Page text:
Matheson got to travel to Europe with her boyfriend, Brent Andrews. A friend snapped this photo of the two of them in Seville (left), and they are pictured together (right)

‘I never thought I could love my friends more than I did but going through this and having your unconditional love and support you have made something that is normally so hard, more bearable and peaceful,’ she wrote. Matheson is pictured, left

Matheson, seen left, was an only child who ran her own beauty business. She said she cherished her friendships ‘more than anything’ because she never had siblings

She ended her obit by urging people around her to appreciate their own lives as well.  

‘Don’t take the small stuff so seriously and live a little,’ she wrote.

She even managed a joke about her boyfriend whom she met on Tinder just months before her devastating diagnosis. 

‘To my Brent… you had no idea what you were getting yourself into when you swiped right that day,’ she wrote.

In her final few months, Matheson got to see her favorite band, Coldplay, twice and traveled to 13 countries, including the U.S., Ireland, England, Norway, Croatia, Montenegro, St. Lucia, Mexico, France, Morocco, Greece, Portugal and Spain. 

One of her best friends, Julie Carrigan, told Today that she wanted her obituary ‘to be a message to everybody I loved’, and not a ‘boring’ one. 

‘She said, “I don’t want it to sound like a normal, boring obituary. I want it to be a message to everybody I loved,”” Carrigan said.

‘She ended up seeing the illness as like a blessing in disguise, in a way, because most people just go every day and take it for granted. And when you get diagnosed with something like that, there’s no taking it for granted anymore.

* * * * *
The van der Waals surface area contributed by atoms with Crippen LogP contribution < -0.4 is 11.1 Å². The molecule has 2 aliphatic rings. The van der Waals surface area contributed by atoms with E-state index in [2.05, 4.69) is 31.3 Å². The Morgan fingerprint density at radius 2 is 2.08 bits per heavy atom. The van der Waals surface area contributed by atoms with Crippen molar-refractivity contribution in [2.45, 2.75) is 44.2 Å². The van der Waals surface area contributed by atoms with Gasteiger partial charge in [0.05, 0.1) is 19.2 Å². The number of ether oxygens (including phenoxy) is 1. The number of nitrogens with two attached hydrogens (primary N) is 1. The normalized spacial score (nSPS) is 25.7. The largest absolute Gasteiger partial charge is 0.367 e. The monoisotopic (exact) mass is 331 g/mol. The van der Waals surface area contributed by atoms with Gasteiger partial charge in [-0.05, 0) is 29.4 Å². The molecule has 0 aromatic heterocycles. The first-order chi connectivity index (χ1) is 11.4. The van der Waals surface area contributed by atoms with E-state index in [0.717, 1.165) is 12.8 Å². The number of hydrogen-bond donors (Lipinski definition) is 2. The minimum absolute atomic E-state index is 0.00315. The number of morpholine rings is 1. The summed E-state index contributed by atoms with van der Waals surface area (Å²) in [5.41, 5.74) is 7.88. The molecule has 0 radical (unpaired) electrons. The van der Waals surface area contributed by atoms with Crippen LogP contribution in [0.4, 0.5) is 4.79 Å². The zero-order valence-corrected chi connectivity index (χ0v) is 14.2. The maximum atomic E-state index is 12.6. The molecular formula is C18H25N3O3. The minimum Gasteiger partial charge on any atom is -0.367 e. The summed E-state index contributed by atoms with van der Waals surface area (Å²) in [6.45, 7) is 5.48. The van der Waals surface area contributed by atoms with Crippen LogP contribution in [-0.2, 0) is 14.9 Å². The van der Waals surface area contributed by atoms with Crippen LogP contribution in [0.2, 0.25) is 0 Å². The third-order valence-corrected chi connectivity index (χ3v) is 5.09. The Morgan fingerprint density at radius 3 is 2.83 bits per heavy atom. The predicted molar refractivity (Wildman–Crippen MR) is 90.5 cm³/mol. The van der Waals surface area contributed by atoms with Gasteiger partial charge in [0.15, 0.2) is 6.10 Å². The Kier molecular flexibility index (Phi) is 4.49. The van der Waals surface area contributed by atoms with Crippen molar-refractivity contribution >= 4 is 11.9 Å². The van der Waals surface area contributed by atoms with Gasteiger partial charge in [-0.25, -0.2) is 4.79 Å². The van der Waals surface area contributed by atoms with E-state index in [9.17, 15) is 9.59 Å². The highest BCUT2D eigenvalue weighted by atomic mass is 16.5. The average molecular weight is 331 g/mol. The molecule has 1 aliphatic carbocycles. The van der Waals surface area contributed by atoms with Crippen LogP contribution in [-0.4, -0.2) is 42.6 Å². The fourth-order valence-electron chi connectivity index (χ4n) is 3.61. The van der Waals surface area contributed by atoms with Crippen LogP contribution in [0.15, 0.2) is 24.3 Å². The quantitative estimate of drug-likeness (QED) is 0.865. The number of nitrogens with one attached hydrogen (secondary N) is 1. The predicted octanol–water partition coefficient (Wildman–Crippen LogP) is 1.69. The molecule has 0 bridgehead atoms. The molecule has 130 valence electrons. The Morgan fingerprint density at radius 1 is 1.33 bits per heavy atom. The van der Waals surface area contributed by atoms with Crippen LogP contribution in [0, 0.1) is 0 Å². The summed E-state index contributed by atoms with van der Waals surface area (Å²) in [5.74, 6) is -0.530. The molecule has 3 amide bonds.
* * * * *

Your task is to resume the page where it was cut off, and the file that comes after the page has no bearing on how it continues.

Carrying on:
‘You just do everything you want to do and say everything you want to say,’ Carrigan added.

‘To my parents, thank you for supporting me and my decisions throughout my life,’ Matheson wrote. She is seen here pictured with her mother, Wendy Matheson

Matheson, right, would have been both ‘mortified and touched to know her last words are getting so much attention’, her friends said to the media

Matheson was very healthy and physically fit until she suddenly started complaining about stomach pain. 

Doctors initially believed the pain was caused by muscle or back problems, but then she felt a lump on left side of her abdomen.

A biopsy allowed doctors to diagnose Matheson with leiomyosarcoma, a rare cancer that affects smooth muscle tissue. 

Doctors hoped to shrink the tumor with radiation but the treatment failed and surgery was thought to be too risky. She was given two years to live.

Although Chemotherapy was an option, it was thought unlikely to save her life. Not wanting to suffer from the side effects, Matheson declined the treatment.